Targeted towards enthusiasts, high-level amateurs and photo hobbyists, the E-30 finally fills the hole in the Olympus dSLR line-up between the entry-level E-420 and E-520 cameras, and the high-end, professional E-3. For the body only, expect to pay a price of AU$1,799. Throw in the new 14-54mm kit lens and the price will put a dent in your pocket to the sound of AU$2,219.
If you've held any of the previous iterations of Olympus cameras, you'll feel right at home with the E-30. Button configuration, textures and layout all remain similar to the E-520. Its stature is just a little smaller than the E-3 as the prism hump is slightly reduced, and the body itself is lighter at 655 grams.
Compared to its competitors, it is smaller than both Canon's 50D and Nikon's D90 by a fraction; this is also helped by the E-30's four thirds system which is standard on the company's dSLRs.
The E-30 takes the best bits from the E-520 and the E-3, and looks like a serious prosumer digital camera. (Credit: Olympus)
One of the most striking features of the E-30 is the free-angle LCD screen which can be rotated to sit against the back of the camera, facing outwards. We like it a lot more than similar versions that have popped up on other dSLRs like Sony's alpha series.
Flanking the screen on the right-hand side are the standard playback buttons and navigation keypad, and underneath sit a host of additional buttons including live view.
Housing a new 12.3-megapixel Live MOS sensor and a free-angle, rotating 2.7-inch LCD screen, the E-30 has clearly taken cues from many of the trends currently affecting the dSLR and compact camera market.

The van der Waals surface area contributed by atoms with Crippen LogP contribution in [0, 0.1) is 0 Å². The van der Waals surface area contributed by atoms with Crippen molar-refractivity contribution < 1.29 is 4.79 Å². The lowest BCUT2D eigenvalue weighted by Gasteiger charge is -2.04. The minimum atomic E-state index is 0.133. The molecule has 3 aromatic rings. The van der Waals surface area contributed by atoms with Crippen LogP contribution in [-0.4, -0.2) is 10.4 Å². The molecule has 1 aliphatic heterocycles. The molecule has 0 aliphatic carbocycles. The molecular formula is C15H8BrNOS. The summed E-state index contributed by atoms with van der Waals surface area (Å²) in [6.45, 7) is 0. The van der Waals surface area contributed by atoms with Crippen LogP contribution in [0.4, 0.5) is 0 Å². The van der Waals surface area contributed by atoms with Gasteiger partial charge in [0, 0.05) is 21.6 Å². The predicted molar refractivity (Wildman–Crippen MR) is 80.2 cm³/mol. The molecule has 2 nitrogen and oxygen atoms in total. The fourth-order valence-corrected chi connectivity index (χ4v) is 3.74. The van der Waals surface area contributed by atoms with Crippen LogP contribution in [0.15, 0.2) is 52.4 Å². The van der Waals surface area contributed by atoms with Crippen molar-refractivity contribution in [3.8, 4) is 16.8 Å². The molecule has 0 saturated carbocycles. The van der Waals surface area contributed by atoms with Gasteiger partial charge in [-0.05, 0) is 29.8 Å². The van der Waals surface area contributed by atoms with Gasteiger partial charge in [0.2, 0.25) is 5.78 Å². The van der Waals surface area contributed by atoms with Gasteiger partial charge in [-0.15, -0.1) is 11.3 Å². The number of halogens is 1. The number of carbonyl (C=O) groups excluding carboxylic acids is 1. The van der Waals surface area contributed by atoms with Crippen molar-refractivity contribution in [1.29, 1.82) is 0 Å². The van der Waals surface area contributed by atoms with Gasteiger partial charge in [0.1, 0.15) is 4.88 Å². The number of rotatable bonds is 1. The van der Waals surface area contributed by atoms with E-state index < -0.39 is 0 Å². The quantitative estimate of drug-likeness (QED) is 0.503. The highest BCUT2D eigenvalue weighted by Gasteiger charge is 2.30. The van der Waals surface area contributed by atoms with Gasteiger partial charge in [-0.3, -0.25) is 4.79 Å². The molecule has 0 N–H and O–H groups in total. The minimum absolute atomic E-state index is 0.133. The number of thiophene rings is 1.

Of most interest to us, though, is this new feature called Art Filter. Essentially, it's a set of six preset modes which you can access through the Art/Scn option on the mode dial, and includes such options as film grain, pop art, and pinhole. It applies a range of effects to your image in-camera, rather than during post-processing, and although it might seem a bit gimmicky at first, in practice it's actually a whole lot of fun. Scroll down for some pictures of these modes in action.
The other intriguing functionality is how the E-30 supports multiple exposures. Rather than fiddling around with separate images in post-processing, the camera will automatically merge up to four frames together, in-camera.
The viewfinder covers 98 per cent of the field of view, plus the E-30 also has the ability to shoot in nine different aspect ratios, 16:9, 3:2, 5:4, 7:6, 6:5, 7.5, 3:4, 4:3 and 6:6. Olympus claims a continuous shooting rate of 5 frames per second, and a battery life of 750 shots. We bemoan the continued support for the xD format; fortunately, there is also a slot for the more standard Compact Flash.
Provided with the camera is a brand new lens from Olympus, the 14-54mm f/2.8-3.5II Standard Wide Zoom, which is splash and dustproof (note that the body of the E-30 is not).
Performance and image quality